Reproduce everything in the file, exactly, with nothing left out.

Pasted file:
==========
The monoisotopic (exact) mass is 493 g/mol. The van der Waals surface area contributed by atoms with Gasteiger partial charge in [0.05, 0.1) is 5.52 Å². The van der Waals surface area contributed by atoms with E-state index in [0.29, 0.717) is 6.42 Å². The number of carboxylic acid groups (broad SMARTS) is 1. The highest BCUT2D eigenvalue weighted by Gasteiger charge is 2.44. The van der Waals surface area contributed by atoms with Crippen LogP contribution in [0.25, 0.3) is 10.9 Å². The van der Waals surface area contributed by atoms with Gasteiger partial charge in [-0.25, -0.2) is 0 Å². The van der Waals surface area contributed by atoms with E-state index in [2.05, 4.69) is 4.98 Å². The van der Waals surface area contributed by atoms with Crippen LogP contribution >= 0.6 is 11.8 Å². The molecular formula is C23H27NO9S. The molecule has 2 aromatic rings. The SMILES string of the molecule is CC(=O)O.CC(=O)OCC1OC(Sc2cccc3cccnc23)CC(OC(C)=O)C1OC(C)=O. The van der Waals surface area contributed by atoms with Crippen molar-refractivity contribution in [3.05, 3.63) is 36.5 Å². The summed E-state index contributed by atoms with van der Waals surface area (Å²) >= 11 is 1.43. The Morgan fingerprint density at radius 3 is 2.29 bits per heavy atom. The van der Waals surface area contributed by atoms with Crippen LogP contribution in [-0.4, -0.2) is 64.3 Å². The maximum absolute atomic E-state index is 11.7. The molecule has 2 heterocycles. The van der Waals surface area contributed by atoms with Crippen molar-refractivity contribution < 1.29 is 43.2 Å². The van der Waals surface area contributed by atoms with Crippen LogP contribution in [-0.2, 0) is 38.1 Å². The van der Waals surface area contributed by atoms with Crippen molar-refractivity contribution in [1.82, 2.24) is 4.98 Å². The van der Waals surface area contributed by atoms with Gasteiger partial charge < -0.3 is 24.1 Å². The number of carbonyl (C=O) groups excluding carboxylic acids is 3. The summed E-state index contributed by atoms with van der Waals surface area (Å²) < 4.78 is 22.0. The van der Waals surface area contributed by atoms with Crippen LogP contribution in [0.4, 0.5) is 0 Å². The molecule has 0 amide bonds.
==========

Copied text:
The monoisotopic (exact) mass is 493 g/mol. The van der Waals surface area contributed by atoms with Gasteiger partial charge in [0.05, 0.1) is 5.52 Å². The van der Waals surface area contributed by atoms with E-state index in [0.29, 0.717) is 6.42 Å². The number of carboxylic acid groups (broad SMARTS) is 1. The highest BCUT2D eigenvalue weighted by Gasteiger charge is 2.44. The van der Waals surface area contributed by atoms with Crippen LogP contribution in [0.25, 0.3) is 10.9 Å². The van der Waals surface area contributed by atoms with Gasteiger partial charge in [-0.25, -0.2) is 0 Å². The van der Waals surface area contributed by atoms with E-state index in [2.05, 4.69) is 4.98 Å². The van der Waals surface area contributed by atoms with Crippen LogP contribution >= 0.6 is 11.8 Å². The molecular formula is C23H27NO9S. The molecule has 2 aromatic rings. The SMILES string of the molecule is CC(=O)O.CC(=O)OCC1OC(Sc2cccc3cccnc23)CC(OC(C)=O)C1OC(C)=O. The van der Waals surface area contributed by atoms with Crippen molar-refractivity contribution in [3.05, 3.63) is 36.5 Å². The summed E-state index contributed by atoms with van der Waals surface area (Å²) >= 11 is 1.43. The Morgan fingerprint density at radius 3 is 2.29 bits per heavy atom. The van der Waals surface area contributed by atoms with Crippen LogP contribution in [-0.4, -0.2) is 64.3 Å². The maximum absolute atomic E-state index is 11.7. The molecule has 2 heterocycles. The van der Waals surface area contributed by atoms with Crippen molar-refractivity contribution < 1.29 is 43.2 Å². The van der Waals surface area contributed by atoms with Crippen LogP contribution in [-0.2, 0) is 38.1 Å². The van der Waals surface area contributed by atoms with Crippen molar-refractivity contribution in [1.82, 2.24) is 4.98 Å². The van der Waals surface area contributed by atoms with Gasteiger partial charge < -0.3 is 24.1 Å². The number of carbonyl (C=O) groups excluding carboxylic acids is 3. The summed E-state index contributed by atoms with van der Waals surface area (Å²) < 4.78 is 22.0. The van der Waals surface area contributed by atoms with Crippen LogP contribution in [0.4, 0.5) is 0 Å². The molecule has 0 amide bonds.